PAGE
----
Take the 2-minute tour ×
Stack Overflow is a question and answer site for professional and enthusiast programmers. It's 100% free, no registration required.

I am fairly new to F# and active patterns, and I ran across an anomoly that I can't explain.

module Eval =
let (|Bet|Pass|) (test:BetChoice) =
    match test with
        | BetChoice.Bet -> Bet
        | BetChoice.Pass -> Pass

let (|NoBet|Bet|Pass|) (test:Nullable<BetChoice>) : Choice<unit, unit, unit> =
    match test.HasValue with
        | true -> match test.Value with 
                      | BetChoice.Bet -> Bet
                      | BetChoice.Pass -> Pass
        | false -> NoBet

let FlipByWinner ((value:int), (awins:bool)) =
    match awins with
    | true -> (value, -value)
    | false -> (-value, value)

let Evaluation (awins:bool) (player11:BetChoice) (player21:BetChoice) (player12:Nullable<BetChoice>) =
     match player11 with
     | Pass -> match player21 with
               | Pass -> FlipByWinner(1, awins)
               | Bet-> match player12 with
                       | Bet -> FlipByWinner(2, awins)
                       | Pass -> FlipByWinner(1, false)
                       | NoBet -> raise (System.ArgumentException("invalid strategy"))
     | Bet ->  match player21 with
               | Bet -> FlipByWinner (2, awins)
               | Pass -> FlipByWinner (1, false)

This doesn't compile. With a minor tweak I can make it work as intended, but the fact that I don't know exactly what is going on makes me a little nervous... the second pattern can get renamed to "(|NoBet|Bet1|Pass1|)" and it's associated patterns changed throughout the code, then it works, but I don't really get why this has a type mismatch exception.

Also is there a good way of dealing with 2 active patterns that are almost identical, but not quite? seems like there should be a way to factor the common stuff together. (as a side note, it looks like the indenting got messed up in the copy/paste, this is all part of the module Eval properly).

share|improve this question
Since you said you were new to F#, I thought I would suggest the Option type instead of the Nullable type if you do not need to interop with other .NET languages, since Option plays better with matching. –  Gideon Engelberth Sep 9 '10 at 20:15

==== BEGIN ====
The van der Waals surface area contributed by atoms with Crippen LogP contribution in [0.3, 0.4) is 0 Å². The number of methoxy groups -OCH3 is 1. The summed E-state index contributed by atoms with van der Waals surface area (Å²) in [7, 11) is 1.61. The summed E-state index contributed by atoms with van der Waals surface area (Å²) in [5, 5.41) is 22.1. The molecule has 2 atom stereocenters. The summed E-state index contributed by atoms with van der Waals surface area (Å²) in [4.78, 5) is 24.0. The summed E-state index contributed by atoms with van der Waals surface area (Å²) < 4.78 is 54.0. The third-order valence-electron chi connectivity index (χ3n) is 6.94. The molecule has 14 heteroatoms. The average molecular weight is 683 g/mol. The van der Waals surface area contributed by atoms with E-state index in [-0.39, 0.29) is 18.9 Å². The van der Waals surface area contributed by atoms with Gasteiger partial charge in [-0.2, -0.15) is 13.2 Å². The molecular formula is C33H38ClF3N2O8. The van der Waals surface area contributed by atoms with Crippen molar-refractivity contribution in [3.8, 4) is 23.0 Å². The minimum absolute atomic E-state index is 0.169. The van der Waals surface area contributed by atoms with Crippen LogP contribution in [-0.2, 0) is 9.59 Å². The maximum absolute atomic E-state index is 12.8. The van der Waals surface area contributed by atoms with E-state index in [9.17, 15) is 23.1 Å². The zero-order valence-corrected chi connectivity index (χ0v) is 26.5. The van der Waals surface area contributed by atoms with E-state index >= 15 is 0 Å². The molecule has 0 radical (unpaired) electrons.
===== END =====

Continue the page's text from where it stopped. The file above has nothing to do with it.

1 Answer 1

up vote 3 down vote accepted

Yes,the first problem makes perfect sense. You cannot have two active pattern tags with the same name in the same namespace. This has to do with how the F# compiler actually generates active pattern names. If you look in reflector, the code generated for:

type Alpha = Foo | Bar
let (|Foo|Bar|) = ...

is very different, even though conceptually active patterns and discriminated unions are quite similar concepts.

Anyways, the question you are after is what to do if you have two sets of active patterns that are mostly similar / albiet different. What I would urge you to do is to use partial active patterns. See this blog post.

In the example, it looks like you want something like:

let (|IsBet|_|) = ...
let (|IsPass|_|) = ...

That way you can pattern match against both player 11 and player 21 at the same time, e.g.:

match player11, player21 with
| IsPass & IsPass -> ...
| IsPass & IsBet  -> ...
| IsBet  & IsPass -> ...
| IsBet  & IsBet  -> ...

This should go a long way towards cleaning up the code.

share|improve this answer
so then the patterns return booleans allowing to not have to worry about the nullable type, while also making the code more condensed...not sure if that makes sense, but thanks, that helped. –  Lewisc Sep 8 '10 at 23:10
Actually, the partial active patterns can return any form of data. For example, the IsBet pattern can return the bet amount. match player11 with | IsBet amount with amount > 100 -> printfn "Bet more than $100!" –  Chris Smith Sep 9 '10 at 17:12

Your Answer


By posting your answer, you agree to the privacy policy and terms of service.

Not the answer you're looking for? Browse other questions tagged or ask your own question.